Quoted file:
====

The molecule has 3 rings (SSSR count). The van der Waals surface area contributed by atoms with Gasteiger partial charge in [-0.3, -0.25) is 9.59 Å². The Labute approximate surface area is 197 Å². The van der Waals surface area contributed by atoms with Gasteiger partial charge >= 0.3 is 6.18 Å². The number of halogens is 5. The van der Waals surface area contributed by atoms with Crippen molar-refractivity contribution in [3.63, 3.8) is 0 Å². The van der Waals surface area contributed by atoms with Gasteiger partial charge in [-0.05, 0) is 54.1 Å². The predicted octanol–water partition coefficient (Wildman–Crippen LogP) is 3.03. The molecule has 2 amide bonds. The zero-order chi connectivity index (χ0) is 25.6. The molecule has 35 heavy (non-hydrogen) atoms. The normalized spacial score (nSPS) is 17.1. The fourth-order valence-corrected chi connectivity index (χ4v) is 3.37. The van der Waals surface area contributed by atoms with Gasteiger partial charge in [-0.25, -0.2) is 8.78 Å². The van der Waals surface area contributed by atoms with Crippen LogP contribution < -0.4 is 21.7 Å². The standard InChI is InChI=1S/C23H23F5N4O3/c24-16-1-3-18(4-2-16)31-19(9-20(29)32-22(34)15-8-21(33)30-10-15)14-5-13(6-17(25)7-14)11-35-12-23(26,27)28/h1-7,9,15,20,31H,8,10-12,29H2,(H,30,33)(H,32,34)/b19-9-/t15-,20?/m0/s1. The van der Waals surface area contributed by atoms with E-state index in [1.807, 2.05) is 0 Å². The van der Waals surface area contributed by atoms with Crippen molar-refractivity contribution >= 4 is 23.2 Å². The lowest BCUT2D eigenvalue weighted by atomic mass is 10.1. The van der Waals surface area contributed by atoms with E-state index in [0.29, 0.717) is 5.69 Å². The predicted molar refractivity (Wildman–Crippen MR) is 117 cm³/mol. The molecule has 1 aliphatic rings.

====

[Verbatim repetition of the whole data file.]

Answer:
The molecule has 3 rings (SSSR count). The van der Waals surface area contributed by atoms with Gasteiger partial charge in [-0.3, -0.25) is 9.59 Å². The Labute approximate surface area is 197 Å². The van der Waals surface area contributed by atoms with Gasteiger partial charge >= 0.3 is 6.18 Å². The number of halogens is 5. The van der Waals surface area contributed by atoms with Crippen molar-refractivity contribution in [3.63, 3.8) is 0 Å². The van der Waals surface area contributed by atoms with Gasteiger partial charge in [-0.05, 0) is 54.1 Å². The predicted octanol–water partition coefficient (Wildman–Crippen LogP) is 3.03. The molecule has 2 amide bonds. The zero-order chi connectivity index (χ0) is 25.6. The molecule has 35 heavy (non-hydrogen) atoms. The normalized spacial score (nSPS) is 17.1. The fourth-order valence-corrected chi connectivity index (χ4v) is 3.37. The van der Waals surface area contributed by atoms with Gasteiger partial charge in [-0.25, -0.2) is 8.78 Å². The van der Waals surface area contributed by atoms with Crippen LogP contribution < -0.4 is 21.7 Å². The standard InChI is InChI=1S/C23H23F5N4O3/c24-16-1-3-18(4-2-16)31-19(9-20(29)32-22(34)15-8-21(33)30-10-15)14-5-13(6-17(25)7-14)11-35-12-23(26,27)28/h1-7,9,15,20,31H,8,10-12,29H2,(H,30,33)(H,32,34)/b19-9-/t15-,20?/m0/s1. The van der Waals surface area contributed by atoms with E-state index in [1.807, 2.05) is 0 Å². The van der Waals surface area contributed by atoms with Crippen molar-refractivity contribution >= 4 is 23.2 Å². The lowest BCUT2D eigenvalue weighted by atomic mass is 10.1. The van der Waals surface area contributed by atoms with E-state index in [0.29, 0.717) is 5.69 Å². The predicted molar refractivity (Wildman–Crippen MR) is 117 cm³/mol. The molecule has 1 aliphatic rings.